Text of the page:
This included a claim by the Iranian regime to try and recover $1.75 billion in national bank assets seized by U.S. courts. The U.S. on Monday asked judges at the International Court of Justice to throw out the claim by Iran.
The U.S. Supreme Court ruled in 2016 that the assets must be turned over to American families of victims of the 1983 bombing of a U.S. Marine Corps barracks in Beirut, among others who were killed in Iranian-planned terrorist attacks.
“The actions at the root of this case center on Iran’s support for international terrorism,” Richard Visek, legal adviser to the U.S. Department of State, said on Monday, calling on the court to reject Iran’s suit.
Meanwhile, the European Union continued its quixotic campaign to try and throw an economic lifeline to Iran. Last month, Brussels provided Tehran with billions of dollars worth of aid to help offset the impact of US sanctions. The bloc agreed to establish an alternative payment system between European and Iranian banks that is designed to skirt the U.S. financial system entirely.
Patrick Pouyanné, the chairman of the French oil giant Total, told a conference last week in Moscow that even the hint of seeing their assets frozen in a U.S. bank would be too high a price. To be blunt, it would be downright suicidal for companies to take on the U.S. when the benefits of doing so — maintaining trade with Tehran — is a drop in the barrel compared to what the American market provides, according to The Spectator.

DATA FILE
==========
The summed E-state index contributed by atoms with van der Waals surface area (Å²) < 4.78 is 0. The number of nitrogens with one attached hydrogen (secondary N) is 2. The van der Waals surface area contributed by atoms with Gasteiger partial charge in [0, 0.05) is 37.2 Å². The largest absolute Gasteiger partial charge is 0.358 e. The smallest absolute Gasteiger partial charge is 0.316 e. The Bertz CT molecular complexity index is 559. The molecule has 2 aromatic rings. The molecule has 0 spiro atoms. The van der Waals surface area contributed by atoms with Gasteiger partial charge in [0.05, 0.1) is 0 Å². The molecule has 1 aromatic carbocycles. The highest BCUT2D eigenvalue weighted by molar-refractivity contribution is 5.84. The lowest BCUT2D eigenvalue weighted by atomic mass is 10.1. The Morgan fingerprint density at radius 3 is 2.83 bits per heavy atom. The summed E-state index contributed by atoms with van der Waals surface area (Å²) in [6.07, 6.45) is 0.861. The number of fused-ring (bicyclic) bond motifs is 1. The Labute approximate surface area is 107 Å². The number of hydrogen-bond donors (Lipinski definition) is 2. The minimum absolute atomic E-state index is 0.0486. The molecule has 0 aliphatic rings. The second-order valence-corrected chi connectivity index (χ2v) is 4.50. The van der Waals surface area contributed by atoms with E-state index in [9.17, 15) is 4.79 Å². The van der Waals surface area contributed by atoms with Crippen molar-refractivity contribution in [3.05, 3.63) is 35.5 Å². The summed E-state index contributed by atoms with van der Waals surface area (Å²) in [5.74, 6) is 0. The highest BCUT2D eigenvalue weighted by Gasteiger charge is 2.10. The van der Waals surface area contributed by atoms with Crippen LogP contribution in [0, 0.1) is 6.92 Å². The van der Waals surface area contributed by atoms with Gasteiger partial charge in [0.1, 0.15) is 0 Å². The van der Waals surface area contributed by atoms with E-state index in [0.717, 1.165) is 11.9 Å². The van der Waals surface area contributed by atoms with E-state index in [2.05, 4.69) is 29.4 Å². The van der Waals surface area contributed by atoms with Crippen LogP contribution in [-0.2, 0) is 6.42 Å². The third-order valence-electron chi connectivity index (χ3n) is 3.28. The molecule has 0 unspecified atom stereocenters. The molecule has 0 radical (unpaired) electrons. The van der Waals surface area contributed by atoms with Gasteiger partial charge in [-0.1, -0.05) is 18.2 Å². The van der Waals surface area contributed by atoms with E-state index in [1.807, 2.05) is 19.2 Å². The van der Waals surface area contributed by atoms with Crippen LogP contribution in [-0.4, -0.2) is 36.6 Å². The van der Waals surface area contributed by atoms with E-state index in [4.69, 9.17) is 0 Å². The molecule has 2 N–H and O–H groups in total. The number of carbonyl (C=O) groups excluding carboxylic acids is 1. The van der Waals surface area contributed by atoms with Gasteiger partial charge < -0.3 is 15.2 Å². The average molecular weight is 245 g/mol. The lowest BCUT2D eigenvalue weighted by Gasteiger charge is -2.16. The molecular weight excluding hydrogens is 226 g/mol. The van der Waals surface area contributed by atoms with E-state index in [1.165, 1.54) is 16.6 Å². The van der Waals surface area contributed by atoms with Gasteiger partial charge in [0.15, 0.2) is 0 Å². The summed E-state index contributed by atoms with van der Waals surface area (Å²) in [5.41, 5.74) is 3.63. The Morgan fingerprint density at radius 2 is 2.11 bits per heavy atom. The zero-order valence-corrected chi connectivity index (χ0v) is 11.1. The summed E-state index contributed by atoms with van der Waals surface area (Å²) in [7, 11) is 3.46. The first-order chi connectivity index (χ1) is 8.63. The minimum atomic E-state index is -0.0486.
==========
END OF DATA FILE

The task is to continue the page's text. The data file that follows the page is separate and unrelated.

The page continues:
Sanctions experts have concluded that Brussels is essentially banging its head against the wall, hoping that their sheer persistence will force the Trump administration into backing down or finding some type of compromise arrangement. But unfortunately for them, businesses will do what’s best for their balance sheets, not what’s convenient for European politicians, wrote Daniel R. DePetris in The Spectator.
In an example of how much pressure the Iran regime is under came in the form of the Iranian parliament’s passage of new measures allegedly designed to halt funding terrorism and move Tehran closer to global norms and standards in the fight against terror.
The measures, which allow Iran to join a convention against the funding of terrorism (CFT), still have to be approved by a clerical body before they become law.
Tehran says it has been trying to implement international standards against money laundering and the funding of terrorism set by the Financial Action Task Force (FATF), but it has struggled to get the measures passed, according to Reuters.
Its parliament has opposed legislation aimed at moving toward compliance with FATF standards, arguing it could hamper Iranian financial support for allies such as Lebanon’s Hezbollah, which the U.S. has classified as a terrorist organization.
The fact that the Iranian regime is even willing to contemplate such a façade is proof how desperate it is to regain some kind of legitimate status on the global stage. While it’s highly doubtful the regime would ever truly implement any of these anti-terrorism reforms, the mere debate on them shows far the mullahs have been backed into a corner.